(SOUNDBITE OF SONG, "MILKY WAY")

NEIL YOUNG AND CRAZY HORSE: (Singing) I went sailing in the Milky Way, losing track of memories that weren't that day right by your side.

GREENE: Neil Young, easily one of the most recognizable names in American music, has played with a lot of people over the years. There was Buffalo Springfield, of course, Crosby, Stills, Nash and Young. But Crazy Horse has outlasted all of them. And every few years, he's returned to this band that some critics have long said are just not worthy of Neil Young's talents.

There were some people who almost made fun of the group and said they weren't professional musicians. And they didn't understand why you would repeatedly go back to them.

YOUNG: Those [expletive] people know [expletive], OK?

GREENE: Mmm hmm.

YOUNG: You'll have to cut a lot of that. I'm sorry NPR.

GREENE: That's OK.

YOUNG: (Laughter) Now, that's no concern.

GREENE: But what...

YOUNG: That doesn't matter. They don't know what we're doing. That's why they said, well, you can't do this you, you can't do that because we don't play that well, we're not technical. There's much more to it than technical.

(SOUNDBITE OF NEIL YOUNG AND CRAZY HORSE SONG, "SHE SHOWED ME LOVE")

GREENE: So there's climate change all over this record.

YOUNG: There's climate change all over everything in the world, OK? This is a big thing. People got to get on that. We waste so much time.

GREENE: You think the world is not taking climate change seriously.

YOUNG: (Laughter) What do you think? I don't think so. No.

(SOUNDBITE OF SONG, "SHE SHOWED ME LOVE")

NEIL YOUNG AND CRAZY HORSE: (Singing) I saw white guys trying to kill Mother Nature. She showed me love. And I know she has a way with things.

GREENE: I was listening to your song, "She Showed Me Love," on the new album. I mean, when it comes to a big issue of global importance like this, I mean, what is your role in a song like that?

YOUNG: Well, I am the song. That's who I am. I am applying what I know how to do to things that I see.

(SOUNDBITE OF SONG, "GREEN IS BLUE")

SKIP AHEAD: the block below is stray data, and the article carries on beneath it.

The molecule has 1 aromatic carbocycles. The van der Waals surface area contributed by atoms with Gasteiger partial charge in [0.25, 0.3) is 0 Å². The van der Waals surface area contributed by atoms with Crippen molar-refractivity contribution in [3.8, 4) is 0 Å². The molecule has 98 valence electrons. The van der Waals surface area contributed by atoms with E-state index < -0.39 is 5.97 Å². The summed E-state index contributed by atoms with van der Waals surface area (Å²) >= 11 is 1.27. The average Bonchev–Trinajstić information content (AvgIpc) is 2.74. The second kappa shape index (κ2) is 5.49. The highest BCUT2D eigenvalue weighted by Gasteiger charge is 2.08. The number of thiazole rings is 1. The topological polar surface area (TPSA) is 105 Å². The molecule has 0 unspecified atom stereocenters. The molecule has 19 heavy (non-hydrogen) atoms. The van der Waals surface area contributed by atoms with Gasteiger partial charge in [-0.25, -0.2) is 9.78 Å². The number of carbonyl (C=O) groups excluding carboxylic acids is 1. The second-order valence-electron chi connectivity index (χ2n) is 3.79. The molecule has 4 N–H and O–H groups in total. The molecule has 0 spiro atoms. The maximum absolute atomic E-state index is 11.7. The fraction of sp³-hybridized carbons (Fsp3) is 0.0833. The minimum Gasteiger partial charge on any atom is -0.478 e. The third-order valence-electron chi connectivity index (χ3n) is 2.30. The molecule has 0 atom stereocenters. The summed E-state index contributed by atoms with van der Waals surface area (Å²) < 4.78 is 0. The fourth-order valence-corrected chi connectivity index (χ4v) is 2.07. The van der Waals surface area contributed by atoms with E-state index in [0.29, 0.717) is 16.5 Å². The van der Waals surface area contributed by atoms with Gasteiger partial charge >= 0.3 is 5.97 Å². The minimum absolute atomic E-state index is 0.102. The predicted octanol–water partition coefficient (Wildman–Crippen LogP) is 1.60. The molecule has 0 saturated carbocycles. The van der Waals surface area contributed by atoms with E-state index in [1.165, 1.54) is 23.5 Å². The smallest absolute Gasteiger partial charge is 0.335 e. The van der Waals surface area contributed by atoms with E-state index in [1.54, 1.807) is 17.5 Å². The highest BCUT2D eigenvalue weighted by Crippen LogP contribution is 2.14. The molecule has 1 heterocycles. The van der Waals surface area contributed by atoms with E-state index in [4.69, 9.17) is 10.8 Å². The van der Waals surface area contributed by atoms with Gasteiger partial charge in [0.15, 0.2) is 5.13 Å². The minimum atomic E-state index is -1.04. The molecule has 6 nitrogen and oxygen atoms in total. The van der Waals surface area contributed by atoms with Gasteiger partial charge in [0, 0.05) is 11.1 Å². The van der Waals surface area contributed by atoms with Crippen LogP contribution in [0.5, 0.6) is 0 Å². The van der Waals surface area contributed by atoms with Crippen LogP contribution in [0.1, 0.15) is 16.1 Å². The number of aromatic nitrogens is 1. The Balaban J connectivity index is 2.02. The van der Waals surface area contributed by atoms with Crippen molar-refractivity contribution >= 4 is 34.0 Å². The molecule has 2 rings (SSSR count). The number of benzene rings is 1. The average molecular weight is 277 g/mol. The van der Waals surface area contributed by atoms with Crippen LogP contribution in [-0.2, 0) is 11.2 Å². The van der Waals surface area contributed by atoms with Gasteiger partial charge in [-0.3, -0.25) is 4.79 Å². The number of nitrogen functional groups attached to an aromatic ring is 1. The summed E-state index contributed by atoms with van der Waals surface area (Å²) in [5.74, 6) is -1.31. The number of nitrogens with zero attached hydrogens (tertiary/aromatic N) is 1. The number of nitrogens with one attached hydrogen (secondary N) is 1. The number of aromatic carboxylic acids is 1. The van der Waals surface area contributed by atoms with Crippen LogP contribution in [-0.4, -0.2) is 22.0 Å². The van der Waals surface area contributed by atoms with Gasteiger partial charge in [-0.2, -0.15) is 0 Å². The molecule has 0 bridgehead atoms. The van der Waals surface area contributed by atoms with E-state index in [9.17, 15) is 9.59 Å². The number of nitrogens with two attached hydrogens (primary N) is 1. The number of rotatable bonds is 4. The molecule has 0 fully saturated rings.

NEIL YOUNG AND CRAZY HORSE: (Singing) We heard the warning calls - ignored them. We watched the weather change. We saw the fires and floods.

YOUNG: Mostly, I would like a lot of people to see what's going on on the planet that is so obvious to me. I don't - I just don't know why people don't get it. Or if they do get it, then why don't they get with it?

(SOUNDBITE OF SONG, "GREEN IS BLUE")

NEIL YOUNG AND CRAZY HORSE: (Singing) There's so much we didn't do.

GREENE: Some of the other projects that you're focused on - I mean, you have a book about audio quality. And one thing that I've always wondered about was if you could square what you were talking about with Crazy Horse and loving the rawness and imperfection, but when it comes to sound quality, you want the quality to be as pure as it possibly can be.

YOUNG: Well, they're two totally different things. The raw thing that we create is the soul of music and the stories and the feelings of being human. And the technical thing that happens is trying to capture that. And if you try to capture that and you use tools that are less precise, then you get less of it. You know the feeling that you have when you hear something that's really great and it touches your soul? The chances of it really touching your soul are much better if you hear all of it.

(SOUNDBITE OF SONG, "RAINBOW OF COLORS")

NEIL YOUNG AND CRAZY HORSE: (Singing) There's a rainbow of colors in the old USA. No one's going to whitewash those colors away.

GREENE: So the archives that you have, there are some people who, like, look back at a career and want to pick the highlights. I mean, you seem to want to have so much documented. I mean, what...

YOUNG: Well, everything is - relates to everything else. If you have the whole picture, you can decide what's valuable and what isn't. I don't know. I've recorded somewhere - 500, 700, 800, 1,000 songs, whatever they are. They're in there, and the different variations of them and the story of how we did them is all in there. You know, it's just one of these things. I like to collect stuff. I like to keep track of things.

GREENE: Are you looking forward more than back? Are you looking back more than forward? Or where are you today?

YOUNG: I'm here. I think that I do the best when I'm right here.

GREENE: And what is being right here mean - just living in the moment?

YOUNG: Yeah, I guess so - in the now, as they would say. I mean, I'm still thinking about things I want to do, but I'm thinking about them right now. I'm thinking about things that I'd like to do to have fun, you know, have a good time, create things.

GREENE: Well, it's a real pleasure talking to you.

YOUNG: Thank you. It's nice talking to you, too.

(SOUNDBITE OF SONG, "ETERNITY")

NEIL YOUNG AND CRAZY HORSE: (Singing) Woke up this morning in a house of love. The birds were singing in the sky above.

GREENE: Neil Young's new album with Crazy Horse is called "Colorado." Transcript provided by NPR, Copyright NPR.